Chippies, and fish and chips fast food and regular restaurants are also quite popular in these establishments can range from one-person operations in a tiny little booth, such as those found in the small narrow lanes of York, two large seafood establishments, which can seat up to a hundred people and provide banquet and catering services. The smaller operations are generally family-owned, while many pubs have been taken over by corporate groups. Large restaurants are generally incorporated and stockholder owned. Catering companies also have a huge range for size, from one-person or family operations to very large operations offering services to conventions, large companies and airlines.
One can conceivably visit the UK without ever realizing that theres a catering company involved, as many seem to work behind the scenes, such as supplying food to airlines. Pubs comprise a huge portion of the British hospitality industry, according to the British Beer and Pub Association/ their contribution to the GDP is more than 34.9 billion British pounds sterling. Pubs are the social gathering places in the UK, especially near the universities and in small towns.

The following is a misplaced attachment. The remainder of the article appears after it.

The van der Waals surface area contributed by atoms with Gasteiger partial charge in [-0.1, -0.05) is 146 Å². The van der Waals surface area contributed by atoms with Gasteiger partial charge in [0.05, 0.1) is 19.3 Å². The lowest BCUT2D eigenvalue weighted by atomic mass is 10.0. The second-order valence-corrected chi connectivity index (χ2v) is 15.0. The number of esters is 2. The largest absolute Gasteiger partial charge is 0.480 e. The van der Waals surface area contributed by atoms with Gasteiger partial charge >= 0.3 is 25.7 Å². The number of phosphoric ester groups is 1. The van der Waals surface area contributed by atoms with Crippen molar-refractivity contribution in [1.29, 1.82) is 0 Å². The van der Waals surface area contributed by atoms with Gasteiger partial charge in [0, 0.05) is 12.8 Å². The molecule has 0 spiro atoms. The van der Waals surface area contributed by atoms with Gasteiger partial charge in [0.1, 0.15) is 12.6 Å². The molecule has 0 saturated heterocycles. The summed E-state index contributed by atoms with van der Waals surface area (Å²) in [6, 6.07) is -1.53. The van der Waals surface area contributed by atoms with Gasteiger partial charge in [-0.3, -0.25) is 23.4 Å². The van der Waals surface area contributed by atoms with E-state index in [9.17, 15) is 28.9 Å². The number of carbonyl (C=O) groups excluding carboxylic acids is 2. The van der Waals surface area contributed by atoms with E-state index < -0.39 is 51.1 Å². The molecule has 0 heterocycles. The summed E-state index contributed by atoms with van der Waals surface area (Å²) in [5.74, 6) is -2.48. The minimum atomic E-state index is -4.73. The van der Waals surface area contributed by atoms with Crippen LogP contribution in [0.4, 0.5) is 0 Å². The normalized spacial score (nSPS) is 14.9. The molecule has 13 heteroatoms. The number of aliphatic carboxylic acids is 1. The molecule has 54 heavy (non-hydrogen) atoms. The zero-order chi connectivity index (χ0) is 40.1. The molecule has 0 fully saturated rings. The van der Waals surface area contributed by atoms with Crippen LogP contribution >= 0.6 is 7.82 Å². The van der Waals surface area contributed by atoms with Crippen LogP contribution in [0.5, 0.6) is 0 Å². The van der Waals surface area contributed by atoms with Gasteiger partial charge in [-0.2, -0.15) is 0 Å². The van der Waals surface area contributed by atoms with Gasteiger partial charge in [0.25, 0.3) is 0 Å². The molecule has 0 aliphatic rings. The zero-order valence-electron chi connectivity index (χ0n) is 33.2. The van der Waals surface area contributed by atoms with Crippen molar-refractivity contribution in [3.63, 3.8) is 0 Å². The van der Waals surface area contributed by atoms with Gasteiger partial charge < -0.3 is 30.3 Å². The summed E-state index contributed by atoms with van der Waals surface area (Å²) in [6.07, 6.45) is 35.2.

Pubs reported in 19 . 9 billion British pounds sterling revenue from the sale of beverages. The rest of the 34.9 billion pounds contribution to the economy was for food. According to Hospitality News, “Customers eating (£20.1b) and drinking (£15.9b) out of home are the largest chunk of turnover according to the report, while business related expenditure such as rail or coach travel accounts for around a third (£10b). ” (Hospitality News 2007) Accommodations, on the other hand, contributed a mere 10.5 billion British pounds sterling to the economy.
Social clubs and gambling establishments contributed another five or 6 billion British pounds Sterling. “ The hospitality industry employed 1.6 million people in the UK in 2002.* Employers in the hospitality industry range from restaurants, hotels, pubs, clubs and bars and contract catering. Restaurants were the largest employer in 2002 with 508,483 employers, representing 30% of the total hospitality workforce. Hotels employed 279,785 people (17%). Pubs, clubs and bars employed 261,130 people (16%). Contract catering employed 192,298 people (12%). Hospitality services** and second jobs in hospitality form the remaining 25%. Employment in the UK hospitality industry 2002 ” ( William Reed Ltd.
2006) Considering the above information from a report in 2002, we can extrapolate certain totals for 2007.
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